Rants, rambles, news and notes from another geek

Non-Admin Problems With the Regulator

Today I needed&nbsp_place_holder;to quickly check out a nasty regular expression for a&nbsp_place_holder;project I’m working on.&nbsp_place_holder;I’ve used Roy Osherove’s Regulator before and always been impressed by it, so I went and grabbed the most recent version.

Installed as Administrator of course, but then I launched it as a non-admin (of course). I got this error dialog:

Regulator_Error1

Oops. I pressed OK and the app came up just fine. (Actually the error dialog was obscured by the “Always on top” splash screen, which made it kinda hard to click, but as a keyboard guy I figured it out.)

So I closed it. And got this error…

Regulator_Error2

Now both of those errors are obvious LUA problems. Writing to a settings file in C:\Program Files is a no-no. Settings belong in your user profile (C:\Documents and Settings\Username) or in HKLM, not in the app install folder.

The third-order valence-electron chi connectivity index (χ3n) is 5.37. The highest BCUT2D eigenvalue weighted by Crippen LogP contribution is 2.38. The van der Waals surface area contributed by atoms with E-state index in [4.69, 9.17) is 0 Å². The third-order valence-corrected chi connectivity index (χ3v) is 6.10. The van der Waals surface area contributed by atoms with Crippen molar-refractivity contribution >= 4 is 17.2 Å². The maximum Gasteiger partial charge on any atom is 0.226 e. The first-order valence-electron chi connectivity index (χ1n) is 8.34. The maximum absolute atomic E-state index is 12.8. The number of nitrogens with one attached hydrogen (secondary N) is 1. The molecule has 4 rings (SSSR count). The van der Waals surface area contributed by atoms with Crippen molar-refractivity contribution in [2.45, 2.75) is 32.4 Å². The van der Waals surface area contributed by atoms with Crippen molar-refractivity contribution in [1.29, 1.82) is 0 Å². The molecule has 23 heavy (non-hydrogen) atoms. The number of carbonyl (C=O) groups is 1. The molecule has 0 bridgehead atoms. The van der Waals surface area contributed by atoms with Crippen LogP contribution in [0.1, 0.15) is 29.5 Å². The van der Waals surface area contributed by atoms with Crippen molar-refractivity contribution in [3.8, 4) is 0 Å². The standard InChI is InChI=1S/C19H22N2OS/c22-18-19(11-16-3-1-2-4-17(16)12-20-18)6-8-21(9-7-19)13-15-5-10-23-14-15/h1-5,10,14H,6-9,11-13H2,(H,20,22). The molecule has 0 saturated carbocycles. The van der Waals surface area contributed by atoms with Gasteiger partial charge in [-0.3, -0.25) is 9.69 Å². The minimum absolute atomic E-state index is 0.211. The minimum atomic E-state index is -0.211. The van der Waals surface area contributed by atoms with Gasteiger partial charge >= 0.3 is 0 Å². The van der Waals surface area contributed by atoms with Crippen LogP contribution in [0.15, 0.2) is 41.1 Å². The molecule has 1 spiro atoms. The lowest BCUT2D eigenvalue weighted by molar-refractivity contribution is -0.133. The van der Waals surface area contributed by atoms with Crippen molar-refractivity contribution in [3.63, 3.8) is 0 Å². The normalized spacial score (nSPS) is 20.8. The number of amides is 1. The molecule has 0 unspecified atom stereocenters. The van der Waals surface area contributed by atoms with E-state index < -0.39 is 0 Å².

Interestingly there is another error in the app. When I run it LUA and try to maximize it, I get an “Object Reference Not Set” exception thrown by an overridden WinProc. I’m not sure what is going on in there, but it ain’t good. For the record, when I run the app an as Administrator it works just fine.

Let this be a reminder to all of you to at least test your app as non-admin. Even better, unless you absolutely can’t, do all of your development as non-admin.

UPDATE: Apparently Roy knows about this already and is working on a fix. Hurry up man!

Now playing: A Perfect Circle - Blue (Remix)

Enterprise Library 1.0 Unit Tests

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One thing that we spent a lot of time on during the development of Enterprise Library was the unit tests. In fact, for the most part, we tried to use Test-Driven Development (TDD) to help ensure good code coverage.

As Brian Button discusses in Febrary 2005 issue of Better Software, one of the other advantages to using TDD is that you get a form of developer documentation (e.g. working examples) that by definition can’t fall out of date as the code changes.

But I have to admit I’ve been surprised that I haven’t seen much talk in the blogsphere about the unit tests in EntLib. So a few questions to anyone who is working with EntLibΓǪ